A Democratic campaign sign at a South Los Angeles campaign office reaches out in Spanish and English, but opts for the term "Latinos" over "Hispanics".
The Pew Research Center is back with an update to that never-ending identity debate: Do we say "Hispanic" or "Latino?" And to what degree do we even care?
In early 2012, when Pew released a broad report on Latino/Hispanic labels and identity, many survey respondents weren't wed to either. Unless, it turns out, they are from Texas.
From the new report:
Among Hispanic Texans 46% prefer the term Hispanic, while just 8% say they prefer the term “Latino”—roughly a 6-to-1 ratio.
This pattern is different from that of Latinos in other parts of the country. For example, in California, the state with the largest Hispanic population, 30% say they prefer “Hispanic” and 17% say they prefer the term “Latino.” In Florida, results are similar—31% prefer “Hispanic” and 17% prefer “Latino.” The pattern for New York and all other states is nearly the same.
Texas' history as a Spanish colony and Mexican state - before it became the Republic of Texas and ultimately a U.S. state - no doubt plays a role in how its residents identify. For example, the Texas State Historical Association chronicles the use of Tejano, one of several identifiers used in the Lone Star State:
After the Mexican War of Independence and the establishment of a federal government, the term Coahuiltejano denoted the citizens of the Mexican state of Coahuila and Texas. Hispanics in Texas identified themselves simply as Tejanos as early as January 1833, when leaders at Goliad used the term.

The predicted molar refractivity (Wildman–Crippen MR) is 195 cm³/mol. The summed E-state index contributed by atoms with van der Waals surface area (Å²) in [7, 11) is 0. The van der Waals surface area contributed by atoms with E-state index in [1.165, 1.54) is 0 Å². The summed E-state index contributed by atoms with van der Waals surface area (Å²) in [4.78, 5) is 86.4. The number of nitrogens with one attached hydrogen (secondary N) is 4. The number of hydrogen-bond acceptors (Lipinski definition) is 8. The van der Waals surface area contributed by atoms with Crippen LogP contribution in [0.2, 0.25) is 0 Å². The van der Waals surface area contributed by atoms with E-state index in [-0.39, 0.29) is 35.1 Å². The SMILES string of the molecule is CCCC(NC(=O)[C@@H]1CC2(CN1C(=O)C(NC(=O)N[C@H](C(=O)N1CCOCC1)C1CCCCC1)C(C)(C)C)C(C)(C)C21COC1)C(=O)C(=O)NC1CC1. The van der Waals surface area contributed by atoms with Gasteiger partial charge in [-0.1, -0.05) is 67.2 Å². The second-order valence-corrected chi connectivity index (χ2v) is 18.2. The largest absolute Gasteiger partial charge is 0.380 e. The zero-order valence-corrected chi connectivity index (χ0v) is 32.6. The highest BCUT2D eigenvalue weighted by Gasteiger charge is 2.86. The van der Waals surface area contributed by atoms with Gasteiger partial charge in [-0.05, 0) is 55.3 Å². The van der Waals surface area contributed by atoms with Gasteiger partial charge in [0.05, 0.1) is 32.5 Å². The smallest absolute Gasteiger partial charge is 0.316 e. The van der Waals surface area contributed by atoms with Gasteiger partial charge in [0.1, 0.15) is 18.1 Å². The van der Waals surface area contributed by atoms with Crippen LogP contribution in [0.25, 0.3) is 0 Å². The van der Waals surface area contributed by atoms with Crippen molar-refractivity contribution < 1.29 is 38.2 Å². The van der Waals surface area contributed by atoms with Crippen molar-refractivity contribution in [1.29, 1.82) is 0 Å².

Texans/Tejanos aside, many Latinos/Hispanics prefer to identify less by a pan-ethnic handle than by their family's specific national origin, i.e. Mexican, Puerto Rican, Salvadoran, Cuban, etc. This was covered in Pew's April 2012 study, which found that more than half of those surveyed preferred these more specific identifiers over Latino or Hispanic. Roughly a quarter preferred a pan-ethnic label, while 21 percent simply opted for "American."
There has also traditionally been an east-west split, with "Latino" used more often in western U.S. states, "Hispanic" in the east. But Pew's latest paper on Latino/Hispanic identity notes that even in California, more of those who do have a preference opt for "Hispanic" - and that more than half say they don't have a preference.
The paper doesn't delve into other terms, like Chicano, once commonly used to identify Mexican Americans, and tied to the Chicano civil rights movement of the 1960s and 1970s. But over the years, the term has become less relevant among younger Mexican Americans, who these days prefer to identify either by national origin or with a pan-ethnic label like Latino.
For the record, Merriam-Webster denotes the origin of the term "Hispanic" coming from "the Latin hispanicus, from Hispania Iberian Peninsula, Spain."
How do you identify?